The Soul That Sees Beauty

As I was getting ready for the day, I put my walking shoes on. I just knew I was going to draw a creative activity that involved walking. As I’ve moved into the second half of the month, with 13 folded slips of paper left, I also knew there were still two walking activities in the pitcher. 

I drew this action:

Walk near water. 

It was a beautiful day for this activity. It’s been hot and humid this past week, but today was slightly cooler, less sticky, with a refreshing breeze. After working in the garden for a bit this morning, I headed to Wildcat Park this afternoon, to walk along Shoal Creek. 

I parked in my usual spot at the park, but instead of heading into the woods, I walked west along the paved trail that parallels the river. I do love being near water. The path was shaded and the walking easy. The breeze kept me cool and whipped my long hair into a frenzy. 

I ended up near low water bridge, where I walked this past January, at the beginning of this year of surrender. The only available picnic table was baking in the full sun, but I was okay with that, and sat with my legs stretched out, watching the river roll by. This was the spot where I took a selfie last January, as I gazed at the river, a stocking cap on my head. I snapped another pic, from the left instead of the right, my eyes once again drawn to the rippling water. In spite of the number of people playing in and near Shoal Creek, it was incredibly peaceful and beautiful there. 

It was as I was walking back the way I had come, that I realized no one else was using the trail. I could hear people splashing and laughing in the river. Families gathered around picnic tables in the designated areas. And there was the distant and incessant drone of traffic over a high bridge. But I walked alone along the river.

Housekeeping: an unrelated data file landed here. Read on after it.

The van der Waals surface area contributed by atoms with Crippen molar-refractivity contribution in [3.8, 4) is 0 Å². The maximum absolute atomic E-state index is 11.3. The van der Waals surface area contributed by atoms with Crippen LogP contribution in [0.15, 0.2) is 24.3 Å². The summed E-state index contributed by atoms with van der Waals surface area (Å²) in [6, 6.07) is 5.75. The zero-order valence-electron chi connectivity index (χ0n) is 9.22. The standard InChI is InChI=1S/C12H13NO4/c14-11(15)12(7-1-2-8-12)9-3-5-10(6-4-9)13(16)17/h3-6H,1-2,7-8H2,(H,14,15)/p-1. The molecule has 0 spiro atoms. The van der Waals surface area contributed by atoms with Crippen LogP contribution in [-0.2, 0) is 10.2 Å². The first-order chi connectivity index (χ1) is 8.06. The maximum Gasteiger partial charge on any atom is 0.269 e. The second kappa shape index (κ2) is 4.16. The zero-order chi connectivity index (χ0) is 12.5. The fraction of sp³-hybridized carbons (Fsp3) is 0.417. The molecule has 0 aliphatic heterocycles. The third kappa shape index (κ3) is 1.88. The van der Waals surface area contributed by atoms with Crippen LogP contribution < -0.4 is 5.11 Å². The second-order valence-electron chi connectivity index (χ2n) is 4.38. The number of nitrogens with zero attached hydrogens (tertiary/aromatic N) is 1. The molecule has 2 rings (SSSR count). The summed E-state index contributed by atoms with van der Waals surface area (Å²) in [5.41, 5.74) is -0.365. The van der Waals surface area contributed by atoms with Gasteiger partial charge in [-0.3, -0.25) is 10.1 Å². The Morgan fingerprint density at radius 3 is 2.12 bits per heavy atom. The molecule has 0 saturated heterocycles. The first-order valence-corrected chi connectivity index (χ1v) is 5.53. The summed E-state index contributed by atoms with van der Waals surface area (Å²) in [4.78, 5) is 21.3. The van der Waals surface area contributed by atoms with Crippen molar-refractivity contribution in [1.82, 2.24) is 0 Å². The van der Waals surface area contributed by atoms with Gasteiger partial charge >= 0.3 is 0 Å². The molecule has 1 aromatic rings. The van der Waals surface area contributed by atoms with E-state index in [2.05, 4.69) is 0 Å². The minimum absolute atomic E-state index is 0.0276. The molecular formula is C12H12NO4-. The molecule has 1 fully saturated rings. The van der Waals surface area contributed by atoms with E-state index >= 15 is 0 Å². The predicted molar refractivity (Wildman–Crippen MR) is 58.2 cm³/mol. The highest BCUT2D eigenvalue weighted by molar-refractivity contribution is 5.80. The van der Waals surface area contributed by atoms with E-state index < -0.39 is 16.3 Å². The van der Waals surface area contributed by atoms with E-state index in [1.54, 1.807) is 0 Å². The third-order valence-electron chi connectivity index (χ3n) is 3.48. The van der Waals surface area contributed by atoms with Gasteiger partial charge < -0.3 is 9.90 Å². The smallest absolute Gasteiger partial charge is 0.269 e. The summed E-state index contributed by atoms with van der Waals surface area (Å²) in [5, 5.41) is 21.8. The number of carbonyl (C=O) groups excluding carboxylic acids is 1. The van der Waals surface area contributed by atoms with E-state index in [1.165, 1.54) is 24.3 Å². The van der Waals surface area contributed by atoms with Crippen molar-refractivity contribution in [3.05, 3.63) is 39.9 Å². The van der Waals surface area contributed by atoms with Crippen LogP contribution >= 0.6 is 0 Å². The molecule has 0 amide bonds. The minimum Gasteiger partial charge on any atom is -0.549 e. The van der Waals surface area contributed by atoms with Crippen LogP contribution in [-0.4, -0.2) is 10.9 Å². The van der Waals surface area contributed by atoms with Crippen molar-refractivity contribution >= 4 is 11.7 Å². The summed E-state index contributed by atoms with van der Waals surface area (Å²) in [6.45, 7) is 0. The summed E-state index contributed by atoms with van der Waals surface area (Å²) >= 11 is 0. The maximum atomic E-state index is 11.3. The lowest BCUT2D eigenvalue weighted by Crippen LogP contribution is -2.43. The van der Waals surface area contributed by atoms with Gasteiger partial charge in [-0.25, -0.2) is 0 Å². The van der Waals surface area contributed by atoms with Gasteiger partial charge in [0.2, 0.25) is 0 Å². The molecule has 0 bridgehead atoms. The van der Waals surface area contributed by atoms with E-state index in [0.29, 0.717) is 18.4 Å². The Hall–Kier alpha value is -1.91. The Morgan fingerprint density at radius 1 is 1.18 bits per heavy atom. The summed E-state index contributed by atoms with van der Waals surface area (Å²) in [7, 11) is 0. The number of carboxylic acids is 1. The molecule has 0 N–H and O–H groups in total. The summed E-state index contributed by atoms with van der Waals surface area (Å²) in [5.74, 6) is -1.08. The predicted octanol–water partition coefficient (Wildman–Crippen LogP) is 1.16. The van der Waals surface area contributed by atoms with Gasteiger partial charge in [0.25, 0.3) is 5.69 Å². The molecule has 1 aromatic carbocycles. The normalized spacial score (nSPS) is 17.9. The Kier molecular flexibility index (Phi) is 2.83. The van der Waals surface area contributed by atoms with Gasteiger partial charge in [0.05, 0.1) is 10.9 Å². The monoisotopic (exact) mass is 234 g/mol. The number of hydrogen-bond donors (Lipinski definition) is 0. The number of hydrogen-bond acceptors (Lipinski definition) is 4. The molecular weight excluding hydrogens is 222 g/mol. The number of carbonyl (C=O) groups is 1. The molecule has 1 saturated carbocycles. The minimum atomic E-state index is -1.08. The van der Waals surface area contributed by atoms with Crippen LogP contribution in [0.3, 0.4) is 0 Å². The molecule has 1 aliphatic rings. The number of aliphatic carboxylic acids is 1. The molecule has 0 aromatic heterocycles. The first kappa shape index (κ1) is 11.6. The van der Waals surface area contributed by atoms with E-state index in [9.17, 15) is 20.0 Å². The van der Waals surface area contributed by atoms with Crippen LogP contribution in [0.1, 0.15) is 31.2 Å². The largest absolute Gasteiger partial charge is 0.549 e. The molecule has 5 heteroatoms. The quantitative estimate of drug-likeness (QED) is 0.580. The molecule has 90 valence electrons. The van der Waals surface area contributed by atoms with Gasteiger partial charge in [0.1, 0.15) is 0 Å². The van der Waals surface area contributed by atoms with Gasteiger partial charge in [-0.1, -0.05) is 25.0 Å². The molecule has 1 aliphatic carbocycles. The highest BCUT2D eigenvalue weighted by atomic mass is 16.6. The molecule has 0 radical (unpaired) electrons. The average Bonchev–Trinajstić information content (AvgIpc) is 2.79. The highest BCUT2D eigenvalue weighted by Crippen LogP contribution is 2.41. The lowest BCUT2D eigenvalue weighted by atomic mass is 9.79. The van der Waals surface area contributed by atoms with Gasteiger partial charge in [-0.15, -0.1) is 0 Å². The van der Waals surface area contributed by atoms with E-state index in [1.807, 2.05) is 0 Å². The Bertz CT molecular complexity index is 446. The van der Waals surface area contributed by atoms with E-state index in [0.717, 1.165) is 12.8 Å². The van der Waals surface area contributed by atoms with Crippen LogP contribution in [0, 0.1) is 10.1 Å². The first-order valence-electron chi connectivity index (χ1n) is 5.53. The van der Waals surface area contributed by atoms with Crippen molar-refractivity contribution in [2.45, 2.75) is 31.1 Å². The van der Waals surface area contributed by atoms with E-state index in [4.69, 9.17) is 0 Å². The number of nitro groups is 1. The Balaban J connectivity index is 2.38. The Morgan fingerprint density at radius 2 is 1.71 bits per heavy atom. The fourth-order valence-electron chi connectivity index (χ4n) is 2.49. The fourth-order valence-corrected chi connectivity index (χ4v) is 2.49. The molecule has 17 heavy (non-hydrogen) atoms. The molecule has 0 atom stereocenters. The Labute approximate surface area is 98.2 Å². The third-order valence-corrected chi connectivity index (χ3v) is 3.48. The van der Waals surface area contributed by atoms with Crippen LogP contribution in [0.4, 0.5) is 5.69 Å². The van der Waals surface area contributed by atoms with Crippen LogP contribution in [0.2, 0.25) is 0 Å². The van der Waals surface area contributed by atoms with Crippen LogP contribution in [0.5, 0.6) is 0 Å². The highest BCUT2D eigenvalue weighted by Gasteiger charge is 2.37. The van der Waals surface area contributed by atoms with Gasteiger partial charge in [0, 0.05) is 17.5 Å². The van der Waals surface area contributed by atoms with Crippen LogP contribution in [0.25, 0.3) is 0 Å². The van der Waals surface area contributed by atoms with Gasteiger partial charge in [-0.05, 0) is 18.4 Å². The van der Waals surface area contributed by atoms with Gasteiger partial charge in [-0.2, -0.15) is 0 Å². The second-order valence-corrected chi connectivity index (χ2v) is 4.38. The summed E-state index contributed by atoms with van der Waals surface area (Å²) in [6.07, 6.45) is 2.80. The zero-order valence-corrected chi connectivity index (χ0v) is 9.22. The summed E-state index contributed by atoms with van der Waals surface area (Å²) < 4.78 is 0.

My arrow of desire that I had launched drew my attention to how I felt about walking alone. I recognized the parallels between my afternoon stroll and my current journey. A few years ago I could not be alone, in any way, even though I am at heart a loner. I was too afraid. I was not present enough with myself. I felt scared and lonely if I didn’t have someone nearby. 

How differently I journey now. I am not afraid. I am very present with myself, aware of being drawn and guided, and of this delightful ongoing conversation with the Divine. If others choose to journey alongside me for a time, I am fine with that, and grateful. If I find myself walking alone, as I did today, I am fine with that, and grateful. 

During these times of solitary journeying, whether I’m walking beside the river or walking through life, I become much more attuned to what my heart and soul are experiencing and the beauty that surrounds me. I can go deep within, and then expand outward, noticing the turtles sunning on a log, the sound of birds singing in the trees, the musty scent of a fallen, decaying tree. I can sense the energy of all living things swirling around me. 

I left Wildcat Park feeling quiet joy. The water and the beauty of nature had cleansed away the busyness of the past week and allowed me a glimpse of how far I’ve journeyed in the past five years. 

At home again, as I checked my Facebook newsfeed, I saw a quote that confirmed the experience I had just had. 

“The soul that sees beauty may sometimes walk alone.” Johann Wolfgang von Goethe

Those words were perfectly in alignment with my thoughts as I walked along the river. May sometimes walk alone…may sometimes walk with others, and either is fine. I’m surrendered to being open…and attached to nothing.